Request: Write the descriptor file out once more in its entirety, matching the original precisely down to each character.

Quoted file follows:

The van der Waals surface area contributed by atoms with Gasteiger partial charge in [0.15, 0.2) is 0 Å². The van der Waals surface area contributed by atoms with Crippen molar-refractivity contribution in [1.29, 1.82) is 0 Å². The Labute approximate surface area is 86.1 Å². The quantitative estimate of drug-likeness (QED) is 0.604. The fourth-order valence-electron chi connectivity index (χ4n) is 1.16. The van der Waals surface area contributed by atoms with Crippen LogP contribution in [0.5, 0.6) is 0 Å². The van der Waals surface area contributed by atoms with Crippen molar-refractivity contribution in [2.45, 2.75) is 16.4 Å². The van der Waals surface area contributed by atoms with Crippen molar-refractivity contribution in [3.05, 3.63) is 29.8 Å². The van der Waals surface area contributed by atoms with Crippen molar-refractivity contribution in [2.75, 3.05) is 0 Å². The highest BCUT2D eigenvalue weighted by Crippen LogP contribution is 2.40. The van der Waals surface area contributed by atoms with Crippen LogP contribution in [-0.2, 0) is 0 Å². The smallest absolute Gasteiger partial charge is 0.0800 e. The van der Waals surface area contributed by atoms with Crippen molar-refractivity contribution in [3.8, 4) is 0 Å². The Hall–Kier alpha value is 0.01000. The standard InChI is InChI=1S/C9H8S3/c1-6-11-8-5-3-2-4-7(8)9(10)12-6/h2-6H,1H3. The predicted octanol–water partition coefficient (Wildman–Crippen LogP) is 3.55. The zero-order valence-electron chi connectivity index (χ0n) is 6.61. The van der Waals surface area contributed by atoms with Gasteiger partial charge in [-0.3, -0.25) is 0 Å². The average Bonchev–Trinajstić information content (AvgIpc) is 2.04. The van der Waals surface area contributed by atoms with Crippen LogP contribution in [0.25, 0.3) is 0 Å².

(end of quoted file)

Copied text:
The van der Waals surface area contributed by atoms with Gasteiger partial charge in [0.15, 0.2) is 0 Å². The van der Waals surface area contributed by atoms with Crippen molar-refractivity contribution in [1.29, 1.82) is 0 Å². The Labute approximate surface area is 86.1 Å². The quantitative estimate of drug-likeness (QED) is 0.604. The fourth-order valence-electron chi connectivity index (χ4n) is 1.16. The van der Waals surface area contributed by atoms with Crippen LogP contribution in [0.5, 0.6) is 0 Å². The van der Waals surface area contributed by atoms with Crippen molar-refractivity contribution in [2.45, 2.75) is 16.4 Å². The van der Waals surface area contributed by atoms with Crippen molar-refractivity contribution in [3.05, 3.63) is 29.8 Å². The van der Waals surface area contributed by atoms with Crippen molar-refractivity contribution in [2.75, 3.05) is 0 Å². The highest BCUT2D eigenvalue weighted by Crippen LogP contribution is 2.40. The van der Waals surface area contributed by atoms with Crippen LogP contribution in [-0.2, 0) is 0 Å². The smallest absolute Gasteiger partial charge is 0.0800 e. The van der Waals surface area contributed by atoms with Crippen molar-refractivity contribution in [3.8, 4) is 0 Å². The Hall–Kier alpha value is 0.01000. The standard InChI is InChI=1S/C9H8S3/c1-6-11-8-5-3-2-4-7(8)9(10)12-6/h2-6H,1H3. The predicted octanol–water partition coefficient (Wildman–Crippen LogP) is 3.55. The zero-order valence-electron chi connectivity index (χ0n) is 6.61. The van der Waals surface area contributed by atoms with Gasteiger partial charge in [-0.3, -0.25) is 0 Å². The average Bonchev–Trinajstić information content (AvgIpc) is 2.04. The van der Waals surface area contributed by atoms with Crippen LogP contribution in [0.25, 0.3) is 0 Å².